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A new approach to training camp

Why not institute just one cut period at the end of the preseason? Jerry Angelo

Print This May 27, 2014, 07:00 AM EST

One of the hardest things to deal with once teams get to training camp is the evaluation of younger players. Though training camp offers enough time to perform this task well, some teams tend to spend more effort focusing on getting the veteran players they are familiar with ready to go for the upcoming season. This an easy trap to fall into because every team wants to start the season off on the right foot.

One of the worst things that can happen to any team trying to establish itself is a slow start. If a team commences the year with a losing record over the first quarter of the season, it’s tough to rebound. At this point, it feels like you’re constantly digging yourself out of a hole, with each game carrying a scent of do-or-die.

Training camp is critical for the evaluation and development of players. Why? Because the rules have changed very radically thanks to the new Collective Bargaining Agreement (CBA).

The amount of time coaches are permitted to have with their players on the field in full gear has been reduced dramatically. There are no more two-a-day practices at training camp. In the past, two-a-day practices were a staple for most teams during training camp. Now, players not only practice only once a day during camp, they also get a mandatory day off each week.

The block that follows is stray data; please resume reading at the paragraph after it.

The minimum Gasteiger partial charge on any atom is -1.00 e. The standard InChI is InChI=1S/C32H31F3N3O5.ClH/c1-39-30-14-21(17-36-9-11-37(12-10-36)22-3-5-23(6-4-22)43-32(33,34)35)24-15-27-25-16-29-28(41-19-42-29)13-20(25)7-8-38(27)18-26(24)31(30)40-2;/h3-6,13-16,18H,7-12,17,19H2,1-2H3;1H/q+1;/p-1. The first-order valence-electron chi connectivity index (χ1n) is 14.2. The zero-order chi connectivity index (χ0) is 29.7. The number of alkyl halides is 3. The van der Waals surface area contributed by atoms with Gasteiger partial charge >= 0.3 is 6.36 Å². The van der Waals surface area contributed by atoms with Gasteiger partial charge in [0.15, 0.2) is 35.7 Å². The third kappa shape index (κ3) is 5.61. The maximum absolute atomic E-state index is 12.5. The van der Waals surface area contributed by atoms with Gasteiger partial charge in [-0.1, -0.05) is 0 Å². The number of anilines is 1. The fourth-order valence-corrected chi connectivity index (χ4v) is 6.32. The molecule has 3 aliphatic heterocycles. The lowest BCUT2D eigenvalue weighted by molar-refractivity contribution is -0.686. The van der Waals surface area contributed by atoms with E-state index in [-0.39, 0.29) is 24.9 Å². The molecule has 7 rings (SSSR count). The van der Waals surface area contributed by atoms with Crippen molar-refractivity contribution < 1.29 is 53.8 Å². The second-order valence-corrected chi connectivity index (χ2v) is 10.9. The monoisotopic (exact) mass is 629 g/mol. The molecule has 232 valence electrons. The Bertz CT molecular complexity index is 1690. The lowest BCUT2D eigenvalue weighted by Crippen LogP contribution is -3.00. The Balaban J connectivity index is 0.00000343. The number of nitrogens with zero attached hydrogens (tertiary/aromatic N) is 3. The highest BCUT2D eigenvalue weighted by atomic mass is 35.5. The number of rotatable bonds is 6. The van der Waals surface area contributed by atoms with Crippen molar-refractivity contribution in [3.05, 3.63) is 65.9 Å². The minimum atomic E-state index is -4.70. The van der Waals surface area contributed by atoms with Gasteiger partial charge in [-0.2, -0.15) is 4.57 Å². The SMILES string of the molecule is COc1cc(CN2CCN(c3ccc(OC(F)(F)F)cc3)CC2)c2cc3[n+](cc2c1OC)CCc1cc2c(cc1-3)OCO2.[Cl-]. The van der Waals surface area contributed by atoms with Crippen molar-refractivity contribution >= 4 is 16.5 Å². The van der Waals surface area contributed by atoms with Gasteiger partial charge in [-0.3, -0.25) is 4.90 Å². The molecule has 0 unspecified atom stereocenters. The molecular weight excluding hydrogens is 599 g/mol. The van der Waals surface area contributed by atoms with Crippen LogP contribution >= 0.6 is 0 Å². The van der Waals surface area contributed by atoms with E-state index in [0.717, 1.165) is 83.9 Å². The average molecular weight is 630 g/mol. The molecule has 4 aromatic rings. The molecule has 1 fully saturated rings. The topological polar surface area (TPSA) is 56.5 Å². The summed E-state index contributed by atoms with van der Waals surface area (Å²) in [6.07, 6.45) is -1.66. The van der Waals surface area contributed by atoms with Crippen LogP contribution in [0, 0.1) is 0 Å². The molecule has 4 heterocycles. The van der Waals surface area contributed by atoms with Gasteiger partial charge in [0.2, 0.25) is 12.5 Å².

All that being said, the biggest hurdle teams have to deal with once the season starts is the fact that they are now required to operate only one practice per week in full pads with their players. Prior to the new Collective Bargaining Agreement, teams could and would have as many as three full padded practices during the week, with no less than two. So the bulk of the work in pads must be done in training camp, particularly for evaluation purposes.

My opinion of why the owners acquiesced to the players’ request for fewer practices is that the owners now have one more year to talk the players into a longer regular season schedule. Making training camp and in-season practices easier could have the players contemplating adding another game or two to the regular season schedule.

Previously, the players have balked at the notion of extending the season. They feel they are already at the brink in terms of their physical health and well-being. More games would only have the players rolling the dice with their careers. So what if they get an extra game check or two? If it means that their careers could be shortened even more than they already are, it’s pennywise and dollar dumb to do so.